How DevOps Uses Test Automation Tools to Accelerate Software Development
The goal of DevOps is to build faster, effective, and responsive applications by bringing together the development team and the operations team. It is a cultural shift to remove all barriers between Dev and Ops and provide shorter as well as frequent software deliveries, thus enabling organizations to respond in a much agile manner with respect to the constantly changing customer demands and expectations.
In a nutshell, DevOps via effective collaboration, communication, streamlined delivery, and automation of processes will accelerate software development in the following key ways:
- Faster time to market
- Reduces risks of failures in each release
- Enhances error fixing and recovery time
- Improves the checking process efficiency
- Speeds up the rate of change
- Allows managers to make improved and effective trade-off decisions
- Enables rapid and continuous feedback
- Offers flawless continuity throughout the Software Development Lifecycle
Testing in DevOps starts from the very beginning of application development and hence it is important to make sure that the development team and the operations team work closely with each other to ensure continuous integration and prompt delivery by continuous testing and monitoring.
Related Reading: Test Automation Trends to Accelerate Development Cycles in 2020
Automation Testing in a DevOps Environment
DevOps is categorized into the following 4 processes:
- Continuous Integration
- Continuous Delivery
- Continuous Testing
- Continuous Monitoring
The testing teams require to align their test design, automation, as well as test case development along with DevOps to ensure that the frequent changes made have not affected the final product.
Unlike the traditional approach, automation testing in a DevOps environment requires moving test automation scripts to a control tool which is of an enterprise version. This system of centralized enterprise-level testing results in an integrated test suite that offers centralized execution and reporting.
Let us walk through the different ways in which DevOps makes use of test automation tools:
How DevOps Uses Test Automation to Speed Up Software Development and Delivery
DevOps testing lays its core focus on test automation within the application’s development pipeline to ensure that by the time the application is deployable, it is done without any further confusion. Some of the popular test automation tools of DevOps are Selenium and Water.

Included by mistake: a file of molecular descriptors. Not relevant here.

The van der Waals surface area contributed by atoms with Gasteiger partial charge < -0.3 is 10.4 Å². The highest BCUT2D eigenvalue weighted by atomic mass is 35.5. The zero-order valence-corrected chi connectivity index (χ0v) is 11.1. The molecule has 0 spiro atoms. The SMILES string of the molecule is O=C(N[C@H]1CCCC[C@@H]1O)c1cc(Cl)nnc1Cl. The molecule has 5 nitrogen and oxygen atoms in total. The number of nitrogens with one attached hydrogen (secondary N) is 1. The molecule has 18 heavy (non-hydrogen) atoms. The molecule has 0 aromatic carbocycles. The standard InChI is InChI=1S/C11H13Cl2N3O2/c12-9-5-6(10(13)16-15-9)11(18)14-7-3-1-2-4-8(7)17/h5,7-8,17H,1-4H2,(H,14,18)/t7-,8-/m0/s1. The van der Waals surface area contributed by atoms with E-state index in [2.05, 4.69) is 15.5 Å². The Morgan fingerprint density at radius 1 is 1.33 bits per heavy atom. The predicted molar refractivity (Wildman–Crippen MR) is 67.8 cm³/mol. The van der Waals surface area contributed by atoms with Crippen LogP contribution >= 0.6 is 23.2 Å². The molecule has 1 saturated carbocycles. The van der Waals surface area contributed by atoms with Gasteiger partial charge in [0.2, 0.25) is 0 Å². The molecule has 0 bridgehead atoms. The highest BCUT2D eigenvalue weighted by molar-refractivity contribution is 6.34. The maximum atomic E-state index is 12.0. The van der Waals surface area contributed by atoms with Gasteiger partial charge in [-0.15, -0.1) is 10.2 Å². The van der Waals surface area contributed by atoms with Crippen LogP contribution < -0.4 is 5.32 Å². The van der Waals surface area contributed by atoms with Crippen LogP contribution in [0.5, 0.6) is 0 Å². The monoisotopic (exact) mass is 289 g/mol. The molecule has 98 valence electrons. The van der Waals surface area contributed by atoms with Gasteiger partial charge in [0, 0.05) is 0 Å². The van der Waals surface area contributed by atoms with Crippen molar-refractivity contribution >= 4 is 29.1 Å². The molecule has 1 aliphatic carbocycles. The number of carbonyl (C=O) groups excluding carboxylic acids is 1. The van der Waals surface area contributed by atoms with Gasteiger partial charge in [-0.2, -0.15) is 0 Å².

Here is a quick rundown on the popular DevOps tools:
1. New Relic– New Relic offers an end to end visibility along with improved customer experience and dynamic infrastructure. It also helps the DevOps team to save their time spent in monitoring applications.
2. Jenkins – Jenkins is a DevOps automation tool used for checking the execution of redundant tasks. Jenkins is an open-source CI/CD (Continuous Integration/ Continuous Delivery) server that allows users to automate various phases involved in the application delivery pipeline.
3. Splunk – This automation tool is used to access machine data. It offers operational effectiveness to both the development as well as the operations teams in DevOps. It offers enterprises the ability to be more productive, competitive, secure, and reliable.
4. Selenium – Being the most popular automation testing tool for DevOps, Selenium is designed to meet the specific needs of a wide range of different browsers. It makes use of lesser resources and supports parallel test execution which reduces the overall time required for the testing process. The test cases prepared can be run on any operating system as well.
Cucumber, Jasmine, JUnit, and JMeter are other popular test automation tools used by DevOps to accelerate application development and deployment.
Related Reading: How To Measure The Effectiveness Of Your DevOps Program
Future of Test Automation in DevOps: Enhancing Application Development
With the evolution of continuous testing, DevOps has enhanced its test automation strategies where it is supported by practices such as a test-case design that is risk-based, stateful test data management, service virtualization, as well as seamless integration into the DevOps set of test automation tools.
To get the best out of test automation and to learn how to incorporate test automation tools using DevOps to accelerate your application development and deployment, talk to our experts today.
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In the wake of the age of mobility, and increasing demands for high-quality web and mobile applications, DevOps is fast becoming the most reliable and preferred strategy for most organizations. It’s cross-functional collaboration and speed are making it more like a go-to strategy, as it enables quick delivery of software solutions, which is precisely what is needed in the current business scenario. Moreover, as businesses are in the process of digital transformation around the world, an agile environment is only a necessity, as a lot of business aspects linked to the transformation process like growth, customer loyalty, and satisfaction, competition differentiation etc., need to be taken care of well. DevOps helps in creating such a responsive IT environment, enabling organizations in rapid development and deployment of high-end software solutions.
But how far is DevOps successful? How can an organization judge for itself whether it’s DevOps initiative was, or will be successful? Sure, a lot of organizations are following it, but given the transformational scenario that most organizations are in, it could be difficult to measure its success, because DevOps by itself is not exactly a formal framework and it doesn’t provide a lot of guidance. Organizations simply have to learn into it.